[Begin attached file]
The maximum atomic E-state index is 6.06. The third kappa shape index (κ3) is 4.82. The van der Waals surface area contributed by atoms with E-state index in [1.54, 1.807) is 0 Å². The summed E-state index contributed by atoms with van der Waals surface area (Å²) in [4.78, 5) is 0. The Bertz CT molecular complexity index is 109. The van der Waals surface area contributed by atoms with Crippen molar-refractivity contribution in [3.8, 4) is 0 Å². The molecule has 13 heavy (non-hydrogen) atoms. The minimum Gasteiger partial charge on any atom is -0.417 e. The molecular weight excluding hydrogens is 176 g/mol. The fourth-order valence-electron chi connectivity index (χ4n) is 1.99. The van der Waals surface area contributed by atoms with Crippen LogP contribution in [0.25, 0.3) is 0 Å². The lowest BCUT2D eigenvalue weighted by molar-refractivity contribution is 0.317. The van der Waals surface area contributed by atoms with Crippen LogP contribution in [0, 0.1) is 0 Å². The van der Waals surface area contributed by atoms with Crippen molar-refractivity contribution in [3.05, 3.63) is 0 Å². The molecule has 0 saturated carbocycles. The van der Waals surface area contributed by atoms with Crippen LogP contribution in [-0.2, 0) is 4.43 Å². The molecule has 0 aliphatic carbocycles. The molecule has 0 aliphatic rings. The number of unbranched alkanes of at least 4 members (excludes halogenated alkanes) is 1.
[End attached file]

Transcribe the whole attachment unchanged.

The maximum atomic E-state index is 6.06. The third kappa shape index (κ3) is 4.82. The van der Waals surface area contributed by atoms with E-state index in [1.54, 1.807) is 0 Å². The summed E-state index contributed by atoms with van der Waals surface area (Å²) in [4.78, 5) is 0. The Bertz CT molecular complexity index is 109. The van der Waals surface area contributed by atoms with Crippen molar-refractivity contribution in [3.8, 4) is 0 Å². The molecule has 13 heavy (non-hydrogen) atoms. The minimum Gasteiger partial charge on any atom is -0.417 e. The molecular weight excluding hydrogens is 176 g/mol. The fourth-order valence-electron chi connectivity index (χ4n) is 1.99. The van der Waals surface area contributed by atoms with Crippen LogP contribution in [0.25, 0.3) is 0 Å². The lowest BCUT2D eigenvalue weighted by molar-refractivity contribution is 0.317. The van der Waals surface area contributed by atoms with Crippen LogP contribution in [0, 0.1) is 0 Å². The van der Waals surface area contributed by atoms with Crippen molar-refractivity contribution in [3.05, 3.63) is 0 Å². The molecule has 0 saturated carbocycles. The van der Waals surface area contributed by atoms with Crippen LogP contribution in [-0.2, 0) is 4.43 Å². The molecule has 0 aliphatic carbocycles. The molecule has 0 aliphatic rings. The number of unbranched alkanes of at least 4 members (excludes halogenated alkanes) is 1.